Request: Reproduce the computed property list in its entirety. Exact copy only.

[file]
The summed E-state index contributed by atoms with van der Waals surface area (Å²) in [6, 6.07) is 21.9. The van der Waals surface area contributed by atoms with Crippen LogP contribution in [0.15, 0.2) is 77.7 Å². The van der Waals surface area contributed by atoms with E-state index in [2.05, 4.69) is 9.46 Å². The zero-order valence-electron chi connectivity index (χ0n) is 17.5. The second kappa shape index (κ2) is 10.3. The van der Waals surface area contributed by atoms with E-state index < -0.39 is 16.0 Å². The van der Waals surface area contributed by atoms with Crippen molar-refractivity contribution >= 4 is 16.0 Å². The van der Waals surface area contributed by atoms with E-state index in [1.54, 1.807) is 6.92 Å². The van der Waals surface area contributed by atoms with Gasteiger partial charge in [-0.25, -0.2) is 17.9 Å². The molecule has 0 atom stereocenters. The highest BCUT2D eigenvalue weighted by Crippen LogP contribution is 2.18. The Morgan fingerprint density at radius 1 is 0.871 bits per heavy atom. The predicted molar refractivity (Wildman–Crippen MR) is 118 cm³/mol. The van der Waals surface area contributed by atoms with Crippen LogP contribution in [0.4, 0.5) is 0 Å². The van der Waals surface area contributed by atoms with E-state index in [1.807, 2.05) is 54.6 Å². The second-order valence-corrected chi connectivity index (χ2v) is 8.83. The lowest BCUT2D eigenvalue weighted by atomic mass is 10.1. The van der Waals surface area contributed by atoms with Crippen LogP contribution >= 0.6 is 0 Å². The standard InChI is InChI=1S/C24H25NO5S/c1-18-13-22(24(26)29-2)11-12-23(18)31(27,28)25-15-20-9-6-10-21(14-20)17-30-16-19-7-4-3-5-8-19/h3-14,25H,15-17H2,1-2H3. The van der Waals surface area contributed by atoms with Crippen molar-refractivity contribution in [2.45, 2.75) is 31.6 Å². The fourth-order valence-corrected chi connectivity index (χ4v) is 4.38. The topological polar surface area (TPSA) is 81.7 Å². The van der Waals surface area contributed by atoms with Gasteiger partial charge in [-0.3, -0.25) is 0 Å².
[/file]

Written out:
The summed E-state index contributed by atoms with van der Waals surface area (Å²) in [6, 6.07) is 21.9. The van der Waals surface area contributed by atoms with Crippen LogP contribution in [0.15, 0.2) is 77.7 Å². The van der Waals surface area contributed by atoms with E-state index in [2.05, 4.69) is 9.46 Å². The zero-order valence-electron chi connectivity index (χ0n) is 17.5. The second kappa shape index (κ2) is 10.3. The van der Waals surface area contributed by atoms with E-state index < -0.39 is 16.0 Å². The van der Waals surface area contributed by atoms with Crippen molar-refractivity contribution >= 4 is 16.0 Å². The van der Waals surface area contributed by atoms with E-state index in [1.54, 1.807) is 6.92 Å². The van der Waals surface area contributed by atoms with Gasteiger partial charge in [-0.25, -0.2) is 17.9 Å². The molecule has 0 atom stereocenters. The highest BCUT2D eigenvalue weighted by Crippen LogP contribution is 2.18. The Morgan fingerprint density at radius 1 is 0.871 bits per heavy atom. The predicted molar refractivity (Wildman–Crippen MR) is 118 cm³/mol. The van der Waals surface area contributed by atoms with Crippen LogP contribution in [0.4, 0.5) is 0 Å². The van der Waals surface area contributed by atoms with E-state index in [1.807, 2.05) is 54.6 Å². The second-order valence-corrected chi connectivity index (χ2v) is 8.83. The lowest BCUT2D eigenvalue weighted by atomic mass is 10.1. The van der Waals surface area contributed by atoms with Crippen LogP contribution >= 0.6 is 0 Å². The standard InChI is InChI=1S/C24H25NO5S/c1-18-13-22(24(26)29-2)11-12-23(18)31(27,28)25-15-20-9-6-10-21(14-20)17-30-16-19-7-4-3-5-8-19/h3-14,25H,15-17H2,1-2H3. The van der Waals surface area contributed by atoms with Crippen molar-refractivity contribution in [2.45, 2.75) is 31.6 Å². The fourth-order valence-corrected chi connectivity index (χ4v) is 4.38. The topological polar surface area (TPSA) is 81.7 Å². The van der Waals surface area contributed by atoms with Gasteiger partial charge in [-0.3, -0.25) is 0 Å².